Denali plans to expand fall and spring park access

A tan colored mountain with a road on the side in blue skies with snow-covered mountains in the background.
A cyclist pedals through the Pretty Rocks area of the Denali Park Road on the approach to the Polychrome Overlook on Saturday, May 9, 2020. (Nat Herz/Alaska Public Media)

The National Park Service is moving ahead with changes aimed at enhancing shoulder and winter season access to Denali National Park. 

Formal planning for the changes began two years ago but some, like plowing and opening the Park Road to the Mountain Vista rest stop at Mile 12 each February, have already been happening for several years. 

Denali National Park recreational planner Jennifer Johnston says the plan also includes allowing traffic to Mile 30 in the fall when conditions permit.

“Traditionally, if we got a really severe weather event, say in late September, that would close the Park Road at headquarters at Mile 3 and it wouldn’t reopen again until the Spring. Under this new vision, if we had a really severe weather event in September, but then the weather cleared up and it was just beautiful and the road dried out all of its own accord, the road could then open again to the Teklanika Rest Area,” she said.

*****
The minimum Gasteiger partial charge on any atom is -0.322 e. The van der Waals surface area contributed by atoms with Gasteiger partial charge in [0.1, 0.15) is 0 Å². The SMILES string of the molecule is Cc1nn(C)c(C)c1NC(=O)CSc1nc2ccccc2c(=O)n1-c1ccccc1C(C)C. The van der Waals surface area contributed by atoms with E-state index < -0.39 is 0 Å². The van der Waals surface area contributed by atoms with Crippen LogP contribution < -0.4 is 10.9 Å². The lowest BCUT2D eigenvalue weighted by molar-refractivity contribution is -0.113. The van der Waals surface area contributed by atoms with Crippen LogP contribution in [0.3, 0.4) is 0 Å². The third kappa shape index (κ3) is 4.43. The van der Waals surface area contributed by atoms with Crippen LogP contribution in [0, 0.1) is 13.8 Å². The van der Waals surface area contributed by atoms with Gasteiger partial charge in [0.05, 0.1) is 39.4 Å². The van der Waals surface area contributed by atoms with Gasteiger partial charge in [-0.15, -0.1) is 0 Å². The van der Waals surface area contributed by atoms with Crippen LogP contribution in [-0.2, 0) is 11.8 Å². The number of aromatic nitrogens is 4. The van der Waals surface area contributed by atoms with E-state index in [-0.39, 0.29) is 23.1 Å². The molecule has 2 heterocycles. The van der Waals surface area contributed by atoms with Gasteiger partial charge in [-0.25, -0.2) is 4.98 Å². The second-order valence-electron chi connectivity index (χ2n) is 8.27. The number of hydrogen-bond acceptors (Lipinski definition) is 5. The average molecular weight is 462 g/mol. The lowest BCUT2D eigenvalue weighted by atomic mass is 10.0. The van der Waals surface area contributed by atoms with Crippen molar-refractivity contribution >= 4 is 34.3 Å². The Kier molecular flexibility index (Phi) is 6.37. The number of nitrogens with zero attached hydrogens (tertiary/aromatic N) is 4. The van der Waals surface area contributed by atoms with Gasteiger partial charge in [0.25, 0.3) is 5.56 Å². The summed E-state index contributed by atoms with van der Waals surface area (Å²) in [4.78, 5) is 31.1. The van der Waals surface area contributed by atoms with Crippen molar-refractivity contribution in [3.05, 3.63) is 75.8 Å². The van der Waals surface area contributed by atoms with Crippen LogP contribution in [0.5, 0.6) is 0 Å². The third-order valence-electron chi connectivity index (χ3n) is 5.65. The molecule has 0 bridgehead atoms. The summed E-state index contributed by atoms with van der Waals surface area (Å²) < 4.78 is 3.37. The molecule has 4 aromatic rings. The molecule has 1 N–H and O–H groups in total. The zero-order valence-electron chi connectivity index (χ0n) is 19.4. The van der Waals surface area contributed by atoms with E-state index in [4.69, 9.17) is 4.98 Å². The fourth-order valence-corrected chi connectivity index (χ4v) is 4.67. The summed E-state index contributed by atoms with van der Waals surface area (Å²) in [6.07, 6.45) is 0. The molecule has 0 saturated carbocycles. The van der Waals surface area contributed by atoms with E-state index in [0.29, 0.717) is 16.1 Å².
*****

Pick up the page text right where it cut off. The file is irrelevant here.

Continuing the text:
Other plan components include ski trail grooming near the park entrance and snowshoe and mushing access upgrades at Mountain Vista. Johnston also highlighted expanded commercial winter guiding operations.

“Guided skiing and snowshoeing will be allowed in the wilderness area that surrounds the Park Road. Mushing is already allowed in that area and will continue to be allowed,” she said. 

Other changes will allow concession or transit and tour bus service to begin earlier in the Spring and private vehicles to park along the road during the same May timeframe to facilitate access to hiking and backcountry trips. 

Johnston said the plan also includes keeping the Savage River and Teklanika campground open earlier in the spring and later in the fall. A recently issued decision on an environmental review said the changes will result in no significant impact of the park. Johnston emphasized that all the changes reflect the growing demand to visit Denali outside of the traditional summer season. 

“We wanted to make sure that we could provide for those visitors and better manage that visitation,” said Johnston. 

But some in the area are skeptical. 

“We don’t think that the park needs to make easy or more accessible beyond a certain minimal approach.” said longtime Denali Citizens Council board member Nancy Bale. She says the park watchdog group is especially concerned about the increased private vehicle traffic. She points to its expansion this summer due to a pandemic-caused reduction in traditional bus transport options. 

“[It’s] shown that people don’t really know how to behave around wildlife. They get out of their cars inappropriately. They’d leave their cars parked in the road,” she said. 

Bale says the apparent management shift diverges from the 1970s approach when the Park Service first opted for buses to transport visitors along the Park Road to both provide safe access and protect wildlife and other park resources.